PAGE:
"He had rid himself of the red sickness of battle.  The sultry nightmare was in the past.  He had been an animal blistered and sweating in the heat and pain of war.  He turned now with a lover's thirst to images of tranquil skies, fresh meadows, cool brooks - an existence of soft and eternal peace.

Over the river a golden ray of sun came through the hosts of leaden rain clouds."

                                                                                "The Red Badge of Courage."


These are some of the faces of the 366th SPS while it was at DaNang.   After the 366th TFW departed to Thailand in 1972 the 366th Air Base Wing, became the 6498th ABW and the 366th SPS became the 6498th SPS. 

Some of the names I remember and some, sadly,  I do not.  Some remain life long friends who I maintain contact with today a quarter of a century later.  Others whom I shared a part of my life with are never gone from my heart, even when the names and the faces become dim memories of a war that itself fades with time.

My time in Vietnam was comparatively easy when considered against those were out hunting for the enemy.  In a base defense role we waited for the enemy to come to us.  While we lost the element of surprise we gained in sitting on a vast ammo supply; having a Stinger gunship overhead all night long; and in having developed fighting positions to engage from.  Our biggest threat was generally sniping, stand off attacks by rockets, infiltration attacks by sappers and during TET of 1972 concern that the NVA overrunning the DMZ and most of Quang Tri province to the north of us would make it to DaNang.   

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"QC" RVN Military Police patch as worn by USAF Security Police

We are all brothers in arms: grunt, sailor, airman and gyrene. God bless them one and all.  God bless and watch over those who came home.  Bless and keep those who came home damaged by the war; and may He forever hold in His grace those who never really came home and who, to quote Lincoln,  "gave their last full measure of devotion."


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Steve Wollin.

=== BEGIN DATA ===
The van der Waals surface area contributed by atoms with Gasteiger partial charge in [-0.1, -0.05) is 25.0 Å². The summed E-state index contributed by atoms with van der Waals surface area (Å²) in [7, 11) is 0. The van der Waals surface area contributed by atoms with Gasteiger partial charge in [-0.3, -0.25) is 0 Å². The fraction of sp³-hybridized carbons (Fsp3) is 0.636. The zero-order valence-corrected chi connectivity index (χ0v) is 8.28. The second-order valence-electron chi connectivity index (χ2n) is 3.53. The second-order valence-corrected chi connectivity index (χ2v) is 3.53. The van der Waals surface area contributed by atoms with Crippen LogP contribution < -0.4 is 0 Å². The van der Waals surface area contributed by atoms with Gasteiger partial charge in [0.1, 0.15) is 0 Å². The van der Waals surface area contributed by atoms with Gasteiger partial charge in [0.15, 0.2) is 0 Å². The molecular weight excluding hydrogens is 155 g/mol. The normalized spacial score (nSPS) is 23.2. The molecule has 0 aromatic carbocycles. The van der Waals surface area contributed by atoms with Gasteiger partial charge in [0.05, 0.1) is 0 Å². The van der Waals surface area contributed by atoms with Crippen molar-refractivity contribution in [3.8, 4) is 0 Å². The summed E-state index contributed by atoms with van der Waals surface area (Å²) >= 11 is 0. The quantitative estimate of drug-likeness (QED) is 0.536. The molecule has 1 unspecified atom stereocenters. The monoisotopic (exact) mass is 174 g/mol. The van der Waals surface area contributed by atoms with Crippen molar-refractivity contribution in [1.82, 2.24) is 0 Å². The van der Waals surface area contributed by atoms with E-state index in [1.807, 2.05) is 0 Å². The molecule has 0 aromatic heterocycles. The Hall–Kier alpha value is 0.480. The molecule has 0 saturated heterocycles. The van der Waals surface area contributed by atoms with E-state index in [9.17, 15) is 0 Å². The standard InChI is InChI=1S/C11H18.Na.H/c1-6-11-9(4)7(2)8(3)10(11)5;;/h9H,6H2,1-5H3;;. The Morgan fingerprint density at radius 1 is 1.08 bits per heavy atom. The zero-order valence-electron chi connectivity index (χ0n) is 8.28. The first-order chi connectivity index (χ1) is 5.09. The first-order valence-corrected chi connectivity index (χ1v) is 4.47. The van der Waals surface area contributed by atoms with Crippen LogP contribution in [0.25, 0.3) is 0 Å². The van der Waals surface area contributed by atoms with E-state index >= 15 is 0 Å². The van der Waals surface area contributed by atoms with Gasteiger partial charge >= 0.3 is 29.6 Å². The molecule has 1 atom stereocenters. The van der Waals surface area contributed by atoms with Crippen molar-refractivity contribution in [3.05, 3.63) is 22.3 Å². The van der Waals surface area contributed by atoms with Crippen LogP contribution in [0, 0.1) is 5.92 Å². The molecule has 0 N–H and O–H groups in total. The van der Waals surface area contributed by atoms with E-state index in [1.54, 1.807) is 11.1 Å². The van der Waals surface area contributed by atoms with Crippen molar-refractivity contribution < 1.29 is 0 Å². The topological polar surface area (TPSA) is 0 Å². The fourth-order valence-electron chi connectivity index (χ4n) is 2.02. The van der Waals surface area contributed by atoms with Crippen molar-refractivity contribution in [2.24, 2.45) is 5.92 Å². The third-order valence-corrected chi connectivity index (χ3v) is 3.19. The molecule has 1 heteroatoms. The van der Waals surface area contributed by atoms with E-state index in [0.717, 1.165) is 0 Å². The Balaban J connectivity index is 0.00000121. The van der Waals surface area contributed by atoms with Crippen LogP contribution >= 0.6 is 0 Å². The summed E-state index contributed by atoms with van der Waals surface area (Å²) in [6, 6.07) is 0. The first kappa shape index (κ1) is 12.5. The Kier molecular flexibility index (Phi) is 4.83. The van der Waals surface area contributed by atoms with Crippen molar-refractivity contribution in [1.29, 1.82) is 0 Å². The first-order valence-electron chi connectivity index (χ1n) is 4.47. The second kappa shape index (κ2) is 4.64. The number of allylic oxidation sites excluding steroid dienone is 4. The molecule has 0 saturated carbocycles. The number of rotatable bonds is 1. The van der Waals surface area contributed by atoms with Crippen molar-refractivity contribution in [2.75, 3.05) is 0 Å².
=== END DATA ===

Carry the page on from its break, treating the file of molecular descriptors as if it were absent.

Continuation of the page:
Knew him from Security Police Tech School. He went to Cam Rahn Bay, and when that closed in 1972 came to DaNang as a mortar man.  Vehicle is an M-35 2-1/2 Ton truck, with an M-16 clamped to windshield.

Today,  he's a retired Police Sgt. in Jefferson County,  Wisconsin and still one of my best friends. I will never forget those big green cigars he always smoked......


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At the 366th SPS Armory, Camp Swampy. .

Left to right


Korzekwa---(we just called him "Alphabet")

One of the 366th SPS armorers

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One of our sandbag emplacements on top of an old French concrete bunker located on the south-end of the base.  

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Jackson -  He worked the tower (ASP-8) next to my bunker (ASP-7 Alpha) at the off-base bomb dump as I recall.  I also recall when the sniper nearly took his head off.  Jackson cussed pretty loud when the round bounced off the side of the steel armor of his tower.

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The entry control point ASP-1 at the off-base bomb dump:  ASP

TSgt Ruth, SSgt Sullivan, A1C Martinez, and others.

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Airman Paul Smith with M-60 and ammo in the pre-dawn hours at ASP and who preceded me as the ASP SAT member.

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Dennis Tubbs. Tubbs was....well Tubbs.  Some of the photo's I have were copies of Tubb's shots.  He never seemed to lose his enthusiasm for taking pictures.

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SSgt Campbell unloading at the 366th armory in the morning after coming in off post.   I think at the time he was Victor area supervisor.  He's carrying an XM-148 a forerunner of the M-203 grenade launcher.

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A1C Wilson in the "hootch", slang for the small huts that were used for quarters in Camp Swampy.  Wilson was a QRT member. 

Home Up Rocket Damage Vietnam Photo's People I Knew Latour's Tour USAF APC's RVN Humor

   Last updated: 09/20/2013 00:36:58              Copyright 1998 William L. Liddell